broken arm

Singlehandedly

Nothing like a broken arm to get lessons in delegation. Just as we were putting together our latest e-book, Strength through Delegation: Secrets of Women in Control, I broke my right arm (and I’m right-handed) just below the wrist. My arm has been in a cast for three weeks, from above the elbow to down over my knuckles.

The sudden handicap has been revealing. Having never had a broken bone before, I had no idea what to expect from myself. Would I feel depressed and defeated? Would I be able to get my work done? Would that even be possible? These questions went through my mind as the pain medication kicked in  and the work week loomed before me.

I was surprised by what I chose to let go, and what I kept on my plate. The e-book project stayed on schedule. A couple of freelance projects slipped–with the graceful permission of our clients. Social media slipped–which I think has more to do with my tendency to withdraw during difficult times, than with physical ability. Yet, except for the first couple of days, I kept almost all of my in-person appointments.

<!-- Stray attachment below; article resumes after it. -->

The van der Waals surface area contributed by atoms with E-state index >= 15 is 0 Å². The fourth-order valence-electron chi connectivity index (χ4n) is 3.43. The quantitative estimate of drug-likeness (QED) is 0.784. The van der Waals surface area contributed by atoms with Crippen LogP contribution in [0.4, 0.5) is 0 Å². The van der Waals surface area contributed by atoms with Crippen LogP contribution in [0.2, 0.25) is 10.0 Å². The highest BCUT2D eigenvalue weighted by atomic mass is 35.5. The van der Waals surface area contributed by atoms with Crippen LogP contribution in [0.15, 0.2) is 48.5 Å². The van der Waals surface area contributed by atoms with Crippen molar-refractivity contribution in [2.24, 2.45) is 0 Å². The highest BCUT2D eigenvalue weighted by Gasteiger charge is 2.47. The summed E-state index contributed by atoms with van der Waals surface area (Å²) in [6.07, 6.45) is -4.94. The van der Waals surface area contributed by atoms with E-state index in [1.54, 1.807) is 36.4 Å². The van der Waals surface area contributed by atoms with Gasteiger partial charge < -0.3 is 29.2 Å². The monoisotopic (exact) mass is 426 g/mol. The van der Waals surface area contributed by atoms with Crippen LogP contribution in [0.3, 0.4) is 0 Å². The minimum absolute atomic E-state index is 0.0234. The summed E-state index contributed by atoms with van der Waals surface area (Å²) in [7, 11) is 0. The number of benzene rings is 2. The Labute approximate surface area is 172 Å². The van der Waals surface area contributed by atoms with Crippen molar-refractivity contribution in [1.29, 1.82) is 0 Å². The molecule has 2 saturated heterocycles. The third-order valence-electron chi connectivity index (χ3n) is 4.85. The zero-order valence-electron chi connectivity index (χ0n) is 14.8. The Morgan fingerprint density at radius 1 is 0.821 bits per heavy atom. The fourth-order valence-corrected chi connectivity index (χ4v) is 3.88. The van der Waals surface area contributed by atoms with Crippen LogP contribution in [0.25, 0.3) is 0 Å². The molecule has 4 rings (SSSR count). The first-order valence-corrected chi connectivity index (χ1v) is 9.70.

Surprisingly, I didn’t feel awkward asking business associates for rides to meetings, or asking friends for grocery runs, laundry folding, dog walking, and even doing my hair. The fact that I was injured made it easy for me to ask people for favors–and it prompted them to offer, for which I’m grateful.

What I am learning about delegating is that it is easy to ask for help, and let go of control, when I can’t guilt-trip myself for not “doing it all.” As I regain the use of my right hand, I can work to keep that guilt from returning. It shouldn’t matter if my limitations are physical and obvious, or self-imposed and private—I have limitations either way. The key to delegating is to accept them gracefully.

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